So imagine this: you work your whole career to get to what you think is the NBA* of your sector, a wildly popular organization that is supposedly on the cutting edge of the work you do. And because in our progressive circles we tend to protect those organizations/people that have the most influence, you don’t get to hear about the awful toxic culture that already exists, which include misogyny, cultural insensitivity, ageism, and an existing culture of white supremacy (which I used to be skeptical about until I experienced firsthand).
So you arrive to this organization — and bam — you get hit with the cold hard truth: the organization you expected to most live up to their values is a complete front in this sense. And of course, just like at Whole Foods early in my career, you end up getting terminated in the absolute most humiliating way, after months of speaking up and asking for better leadership and direction. I’ve thought about leaving a review on Glassdoor, to warn others, but ultimately I’ve decided against it multiple times. Oh, and just take a look at the high turnover rate — but who’s going to go against the organization that is wildly successful in mainstream media?
Oh and now I take anti-anxiety medication: thanks a lot NBA*.
That experience nearly crushed my spirit, but it is the reason why I started an online show called The @HendelMedia Project: I wanted to create a space for authentic conversations — conversations about mental health, bad leadership, toxic cultures — and the stories are there, everyone is just scared to get fired, belongs to a marginalized community under attack, simply just leave, or like me, are silenced through paperwork. It really is the worst kept secret in our movements, and the reason why I believe we haven’t won immigration reform and ultimately got walloped in the elections: our movements don’t always treat their own people well, so how TF do we encourage constructive conversations around race and immigration in divided communities across the nation?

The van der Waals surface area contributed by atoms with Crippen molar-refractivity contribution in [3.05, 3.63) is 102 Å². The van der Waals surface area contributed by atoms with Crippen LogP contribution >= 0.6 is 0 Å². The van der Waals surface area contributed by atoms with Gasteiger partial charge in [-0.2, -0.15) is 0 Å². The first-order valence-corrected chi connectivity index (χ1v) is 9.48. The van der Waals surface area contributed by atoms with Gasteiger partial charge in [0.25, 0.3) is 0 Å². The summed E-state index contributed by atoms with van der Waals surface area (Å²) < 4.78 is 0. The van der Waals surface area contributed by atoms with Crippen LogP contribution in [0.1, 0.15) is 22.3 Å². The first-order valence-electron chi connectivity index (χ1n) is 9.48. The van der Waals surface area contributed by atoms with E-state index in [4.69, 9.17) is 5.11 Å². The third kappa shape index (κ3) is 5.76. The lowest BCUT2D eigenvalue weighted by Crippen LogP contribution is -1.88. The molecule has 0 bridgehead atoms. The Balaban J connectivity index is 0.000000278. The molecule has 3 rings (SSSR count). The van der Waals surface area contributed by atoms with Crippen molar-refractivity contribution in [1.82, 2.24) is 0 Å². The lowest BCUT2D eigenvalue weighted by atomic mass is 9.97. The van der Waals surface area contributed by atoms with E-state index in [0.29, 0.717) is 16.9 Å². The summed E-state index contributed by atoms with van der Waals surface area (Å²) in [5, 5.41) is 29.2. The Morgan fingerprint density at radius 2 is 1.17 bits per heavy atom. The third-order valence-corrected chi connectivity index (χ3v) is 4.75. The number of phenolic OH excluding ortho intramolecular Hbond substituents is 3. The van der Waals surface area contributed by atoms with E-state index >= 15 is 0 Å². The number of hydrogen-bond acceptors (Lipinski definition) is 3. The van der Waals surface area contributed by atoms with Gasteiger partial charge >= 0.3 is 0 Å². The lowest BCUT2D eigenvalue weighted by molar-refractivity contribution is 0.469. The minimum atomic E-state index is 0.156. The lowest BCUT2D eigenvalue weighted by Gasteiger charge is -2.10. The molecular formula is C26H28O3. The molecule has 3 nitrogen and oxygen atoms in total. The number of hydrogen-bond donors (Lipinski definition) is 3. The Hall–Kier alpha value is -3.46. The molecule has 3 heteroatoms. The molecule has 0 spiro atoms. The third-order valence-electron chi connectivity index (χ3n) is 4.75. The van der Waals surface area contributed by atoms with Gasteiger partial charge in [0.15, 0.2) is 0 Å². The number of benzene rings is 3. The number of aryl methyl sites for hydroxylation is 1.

I mean come on, I expect this shit out of business and corporate culture, not social justice and immigration reform.
Several articles have come out about unexpected toxic work cultures in the news over the past few months: Uber, Thinx, that just have revealed jaw dropping accounts — but I was inspired to write this because of Masha Mendieta’s Medium article “The Secret Sexism of Arturo Carmona, Candidate for CD34” — detailing the toxic work culture, allegations of sexual harassment, and the intimidation that I fully believe is a cancer in our movements that is continuing to hurt not only the work, but the good people that are dedicating their lives, but sacrificing their mental health for good causes — that ultimately threaten to destroy their livelihoods and their careers.
Just like Masha’s account — it may be hard to come to terms with the fact that some of our most progressive leaders/organizations are filled with toxicity — but ultimately it is a much needed warning, so hopefully you don’t go through the same.